Serenity Now: A Corner Of Paradise To Call Our Own
When we were planning our move to Panama back in 2011, we looked at every possibility. City. Country. Beach. Mountains. Bustling. Bucolic. We were definitely not starved for options. We decided that we wanted to be close to the ocean (if we could afford it) and somewhat away from large, established expatriate communities or tourist centers. We wanted a Panamanian experience. We wanted an adventure.
In my online explorations before we moved, I zeroed in on a region west of Panama City called the Azuero Peninsula. It’s a squarish spit of land jutting out into the Pacific Ocean with some of the finest coastlines in the country and the deep blue and turquoise waters one would expect in the tropics. There are beautiful, uninhabited islands just offshore and, during the season, humpback whales and other marine mammals frolicking in the bays.
The Azuero coastline is rocky in places, with dozens of waterfalls flowing down from the inland mountains. In other areas, it’s flanked by long beaches. Neither April nor I surf very much, but there are places on the peninsula said to be among the best in the world. They have held a few world championship events on the eastern coast near Pedasí at a beach called Playa Venao, and, here on the west side, Torio hosts an annual surfing competition, too.
The main population centers, if you can call them that, are on the eastern side of the peninsula. Drive about three hours west from Panama City along the Pan-American Highway, then turn left at Santa Maria. First hit Chitré, then Las Tablas and, finally, Pedasí, near the tip of the peninsula. We lived in Pedasí when we first moved to Panama and, during that time, frequently visited Las Tablas; it’s only a 30 minute drive with many more shopping options.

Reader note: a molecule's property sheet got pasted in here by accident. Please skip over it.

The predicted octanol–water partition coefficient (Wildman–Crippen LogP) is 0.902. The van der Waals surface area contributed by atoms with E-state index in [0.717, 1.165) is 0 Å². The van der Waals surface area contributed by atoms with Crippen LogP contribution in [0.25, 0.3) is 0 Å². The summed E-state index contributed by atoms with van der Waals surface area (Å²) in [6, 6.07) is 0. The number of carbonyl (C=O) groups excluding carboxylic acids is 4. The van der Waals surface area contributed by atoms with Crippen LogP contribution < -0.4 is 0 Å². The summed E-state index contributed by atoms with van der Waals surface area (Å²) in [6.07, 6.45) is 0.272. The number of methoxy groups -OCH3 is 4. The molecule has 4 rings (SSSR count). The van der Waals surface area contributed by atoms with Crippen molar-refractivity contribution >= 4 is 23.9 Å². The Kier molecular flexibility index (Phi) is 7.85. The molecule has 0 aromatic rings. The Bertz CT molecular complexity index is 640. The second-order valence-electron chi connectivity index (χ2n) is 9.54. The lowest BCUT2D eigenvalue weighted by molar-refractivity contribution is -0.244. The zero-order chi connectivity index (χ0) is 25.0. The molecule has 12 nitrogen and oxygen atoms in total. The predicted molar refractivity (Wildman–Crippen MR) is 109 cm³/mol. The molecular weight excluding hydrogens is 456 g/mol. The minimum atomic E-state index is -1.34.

Both towns (each no more than 20,000 residents) date back to the 17th century and the pace of life is, to put it mildly, slow. Very slow. In Pedasí you will only find three small convenience stores offering basics (meats and vegetables), one bank, and two gas stations. Las Tablas, on the other hand, at least has several large grocery stores and a variety of household shopping options. It might even be growing. Recently, a friend told me that a new commercial development is underway, with cinemas, a hotel, another large supermarket, and who knows what else.
Las Tablas is home to Panama’s most raucous pre-Lenten party every year. During the festivities, the town divides geographically down the middle to form two competing sides, each choosing a carnival queen, and competes to “out show” each other with fantastic floats, extravagant costumes, and group dances. The competition between the two sides is judged and a winner is based on quality of costumes and creativity of floats. Women on the floats sport Panama’s national costume, the Pollera, which is a large one-piece handmade skirt decorated with colorful embroidery accompanied with family heirloom jewelry such as gold and pearl mosquetas and tembleques.